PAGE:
Sitcoms aren’t usually the first thing you think of when it comes to French television, but with Beautiful Loser they’ve come up with a classic. Not only is it funny and awkward (in a funny way), but there’s a charming sweetness at its core that’s reminiscent of heartwarming films like About a Boy where adults and children each help the other to grow up. Only here the growing up involves joining forces to find a decent drug dealer.
Growing Up is Overrated
When we first meet the 31 year old Julien (Sebastien Chassagne), he’s anything but a vibrant, active young go-getter. When his mother (Nathalie Cerda) wakes him up by coming into his bedroom and pulling open the curtains, we already know this is a guy who’s in no hurry to go anywhere. While she thinks he is off to a menial job or something, especially when they both leave the house bright and early, that's far from the case. After the two leave together, he sneaks back into the house, lights up a joint, fires up his video game system, and promptly gets caught by his mum.
So how could it possibly get worse
Julien doesn’t have a job and he’s pretty much homeless (he complains to his mum that his apartment is currently having asbestos removed, but c’mon...). So she sets him up with a job at the local high school, but when he arrives he ends up bonding with a bunch of teen dope-smokers over their shared passion for smoking dope. Julien meets student Jacques (Theo Fernandez), who Julien asks to help hook him up with a local dealer as he’s only just moved back home. The bad news is, he then gets caught by the principal, which kills his chances of getting the job. The good news is…
Love will keep us together
… as Julien is leaving the school he runs into Marie (Marie Kauffman), his old high school flame. She’s now a teacher – and clearly well out of his league – but that doesn’t stop him trying for a date. Surprisingly she says yes, at which point Julien realizes he’s broke. Does our hard-working hero apply himself now that he has a good reason to want to make some money? Or does he ask his mum for pocket money and take a nap?
Sometimes the past should stay buried
When Julien finally arrives for his dinner with Marie, it doesn’t take long to figure out that she has her life together in a way that Julien does not. So why did they break up as teenagers under mysterious circumstances? It turns out her suddenly vanishing from his life had a lot to do with a teenage pregnancy and her ultra-strict parents.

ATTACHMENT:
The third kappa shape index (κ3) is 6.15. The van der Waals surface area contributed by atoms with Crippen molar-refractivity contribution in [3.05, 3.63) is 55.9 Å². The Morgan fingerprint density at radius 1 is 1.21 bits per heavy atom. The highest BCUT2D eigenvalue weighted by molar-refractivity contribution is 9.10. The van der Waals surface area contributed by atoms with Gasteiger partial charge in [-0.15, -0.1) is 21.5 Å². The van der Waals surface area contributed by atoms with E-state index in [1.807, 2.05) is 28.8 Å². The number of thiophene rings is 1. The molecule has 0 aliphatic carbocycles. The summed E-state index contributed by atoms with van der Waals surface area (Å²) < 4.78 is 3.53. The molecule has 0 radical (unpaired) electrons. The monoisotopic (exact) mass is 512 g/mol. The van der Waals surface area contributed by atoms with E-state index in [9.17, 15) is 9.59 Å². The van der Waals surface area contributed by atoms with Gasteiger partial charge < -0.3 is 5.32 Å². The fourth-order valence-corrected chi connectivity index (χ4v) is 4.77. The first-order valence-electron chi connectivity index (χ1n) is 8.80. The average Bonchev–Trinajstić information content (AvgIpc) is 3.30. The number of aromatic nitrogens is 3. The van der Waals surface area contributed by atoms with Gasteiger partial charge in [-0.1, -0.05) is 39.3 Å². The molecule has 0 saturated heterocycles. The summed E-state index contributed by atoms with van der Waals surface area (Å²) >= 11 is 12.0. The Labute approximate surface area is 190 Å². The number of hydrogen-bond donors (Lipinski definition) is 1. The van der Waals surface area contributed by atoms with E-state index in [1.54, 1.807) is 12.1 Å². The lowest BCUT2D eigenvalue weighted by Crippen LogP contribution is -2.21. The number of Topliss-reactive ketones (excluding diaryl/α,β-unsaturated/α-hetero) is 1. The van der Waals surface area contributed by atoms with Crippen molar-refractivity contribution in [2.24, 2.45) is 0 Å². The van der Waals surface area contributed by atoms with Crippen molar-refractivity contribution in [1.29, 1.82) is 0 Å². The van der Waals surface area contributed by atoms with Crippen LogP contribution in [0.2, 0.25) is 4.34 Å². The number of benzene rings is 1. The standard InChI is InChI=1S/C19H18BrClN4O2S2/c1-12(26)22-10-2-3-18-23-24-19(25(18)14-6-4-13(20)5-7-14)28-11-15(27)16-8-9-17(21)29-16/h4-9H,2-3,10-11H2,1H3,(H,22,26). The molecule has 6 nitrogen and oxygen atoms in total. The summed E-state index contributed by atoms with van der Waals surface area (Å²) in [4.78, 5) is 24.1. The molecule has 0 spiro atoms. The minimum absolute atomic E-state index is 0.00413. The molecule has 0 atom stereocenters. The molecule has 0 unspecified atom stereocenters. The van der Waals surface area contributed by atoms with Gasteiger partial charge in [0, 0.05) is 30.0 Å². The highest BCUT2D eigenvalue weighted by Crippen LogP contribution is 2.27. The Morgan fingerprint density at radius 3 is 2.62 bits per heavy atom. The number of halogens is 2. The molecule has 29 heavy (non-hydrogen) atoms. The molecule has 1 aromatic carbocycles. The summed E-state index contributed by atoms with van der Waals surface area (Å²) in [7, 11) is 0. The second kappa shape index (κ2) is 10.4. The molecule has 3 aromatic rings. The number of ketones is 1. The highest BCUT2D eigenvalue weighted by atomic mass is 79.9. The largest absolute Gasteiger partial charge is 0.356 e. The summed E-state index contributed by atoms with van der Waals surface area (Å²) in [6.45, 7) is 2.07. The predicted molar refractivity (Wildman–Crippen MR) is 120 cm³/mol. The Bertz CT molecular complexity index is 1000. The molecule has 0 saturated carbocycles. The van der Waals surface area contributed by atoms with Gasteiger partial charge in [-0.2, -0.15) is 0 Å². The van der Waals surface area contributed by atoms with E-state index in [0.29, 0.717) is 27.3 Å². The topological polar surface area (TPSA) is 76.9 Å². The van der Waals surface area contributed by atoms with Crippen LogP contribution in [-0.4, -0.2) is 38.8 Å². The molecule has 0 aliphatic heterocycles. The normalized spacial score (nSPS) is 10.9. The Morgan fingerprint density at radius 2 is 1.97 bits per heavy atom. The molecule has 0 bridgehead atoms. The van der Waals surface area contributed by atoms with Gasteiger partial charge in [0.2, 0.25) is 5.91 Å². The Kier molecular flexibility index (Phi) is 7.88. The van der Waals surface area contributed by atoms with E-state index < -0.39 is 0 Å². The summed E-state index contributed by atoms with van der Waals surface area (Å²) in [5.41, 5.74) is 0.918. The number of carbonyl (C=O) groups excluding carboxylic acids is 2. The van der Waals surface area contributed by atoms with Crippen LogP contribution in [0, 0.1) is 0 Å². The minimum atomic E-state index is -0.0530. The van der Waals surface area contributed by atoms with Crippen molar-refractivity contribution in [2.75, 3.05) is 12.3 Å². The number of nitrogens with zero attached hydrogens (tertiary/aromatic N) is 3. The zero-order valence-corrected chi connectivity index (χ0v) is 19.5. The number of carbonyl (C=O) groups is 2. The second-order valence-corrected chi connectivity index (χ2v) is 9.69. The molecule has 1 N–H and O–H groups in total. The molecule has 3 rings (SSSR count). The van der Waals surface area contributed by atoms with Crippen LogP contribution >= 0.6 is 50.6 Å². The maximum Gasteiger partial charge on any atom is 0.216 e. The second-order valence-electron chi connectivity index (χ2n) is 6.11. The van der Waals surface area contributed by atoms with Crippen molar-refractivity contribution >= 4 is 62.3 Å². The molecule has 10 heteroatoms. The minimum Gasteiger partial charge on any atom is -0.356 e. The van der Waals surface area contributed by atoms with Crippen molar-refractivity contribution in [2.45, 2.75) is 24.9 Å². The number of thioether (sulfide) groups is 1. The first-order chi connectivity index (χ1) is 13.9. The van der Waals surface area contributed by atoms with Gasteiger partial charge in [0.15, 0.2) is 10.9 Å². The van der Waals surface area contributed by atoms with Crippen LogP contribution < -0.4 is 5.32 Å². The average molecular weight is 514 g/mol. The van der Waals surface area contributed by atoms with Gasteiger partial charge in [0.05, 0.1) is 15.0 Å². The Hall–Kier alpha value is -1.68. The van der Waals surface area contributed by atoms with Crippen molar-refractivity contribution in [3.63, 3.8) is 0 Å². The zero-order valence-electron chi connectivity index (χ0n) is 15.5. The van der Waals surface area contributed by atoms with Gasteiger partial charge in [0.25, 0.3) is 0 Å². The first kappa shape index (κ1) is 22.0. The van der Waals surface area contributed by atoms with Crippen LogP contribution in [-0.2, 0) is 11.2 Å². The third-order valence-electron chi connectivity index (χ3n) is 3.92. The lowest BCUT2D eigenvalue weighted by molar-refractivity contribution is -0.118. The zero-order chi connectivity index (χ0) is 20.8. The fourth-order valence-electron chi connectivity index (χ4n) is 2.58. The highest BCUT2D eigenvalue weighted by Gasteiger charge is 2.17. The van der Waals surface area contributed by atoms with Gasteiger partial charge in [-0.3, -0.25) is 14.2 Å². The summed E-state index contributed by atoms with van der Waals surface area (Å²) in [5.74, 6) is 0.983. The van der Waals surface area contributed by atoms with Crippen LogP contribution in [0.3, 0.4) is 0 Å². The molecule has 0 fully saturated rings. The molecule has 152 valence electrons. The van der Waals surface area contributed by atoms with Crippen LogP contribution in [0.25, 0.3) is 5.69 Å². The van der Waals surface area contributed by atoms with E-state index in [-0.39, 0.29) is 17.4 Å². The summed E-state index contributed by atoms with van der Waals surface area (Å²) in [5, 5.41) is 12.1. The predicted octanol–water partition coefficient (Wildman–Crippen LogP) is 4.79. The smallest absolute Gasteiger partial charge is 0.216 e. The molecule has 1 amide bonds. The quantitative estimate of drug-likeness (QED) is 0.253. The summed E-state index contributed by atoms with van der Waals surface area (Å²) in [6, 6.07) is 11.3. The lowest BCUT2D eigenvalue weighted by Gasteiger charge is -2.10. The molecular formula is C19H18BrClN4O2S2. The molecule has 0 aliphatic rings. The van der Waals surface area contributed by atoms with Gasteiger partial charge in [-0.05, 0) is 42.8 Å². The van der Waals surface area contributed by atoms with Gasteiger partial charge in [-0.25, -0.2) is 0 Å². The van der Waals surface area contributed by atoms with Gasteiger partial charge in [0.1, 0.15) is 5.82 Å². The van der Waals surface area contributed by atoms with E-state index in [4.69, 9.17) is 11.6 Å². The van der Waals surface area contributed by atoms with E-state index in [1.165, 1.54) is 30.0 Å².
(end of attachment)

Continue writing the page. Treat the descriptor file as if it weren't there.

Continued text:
Julien, showing the lack of math skills that clearly have something to do with why he can’t hold down a job, takes longer than you might think to connect the dots. It gets worse: when she shows him a picture of their son, he recognizes him from his earlier attempted drug deal. Will Julien stay and deal with all this like an adult? Why start adulting now?
Tomorrow is a brand new day
And with that, the stage is set for a tale of two teenagers – one physically, one mentally – bonding over a shared love of all the usual teenage things: drugs, video games, and internet porn.
But Chassagne’s often hilarious performance plays up Juilen’s innocence underneath his laziness and slacker ways; he’s not a bad guy, just someone who’s never really had to grow up. And while Marie might seem like a stock sitcom character – she’s the serious one there to frown upon her son’s teenage ways and her ex’s shiftless life – she’s never cast as the bad guy here. She was a single mother at fifteen and missed out on all the typical teenage fun: it’s no wonder she takes things seriously.
It’s the relationship between Julien and Jacques that really makes this stand out. Julien wants to do the right thing and be a part of his son’s life, but it’s clear he’s hardly cut out to be much of a father figure. It’s not just that he still clearly has a crush on Marie, or that hanging out with his son without telling him he’s his father is bound to end in tears… though all of those things are certainly fairly large obstacles. It’s that it’s pretty much impossible for Julien to be a father to a teenager when he’s still basically a teenager himself: seeing him set himself down the path to growing up – while still hanging onto his love of good times and video games – makes a funny and well-crafted sitcom into something special.
Beautiful Loser is streaming now at SBS On Demand.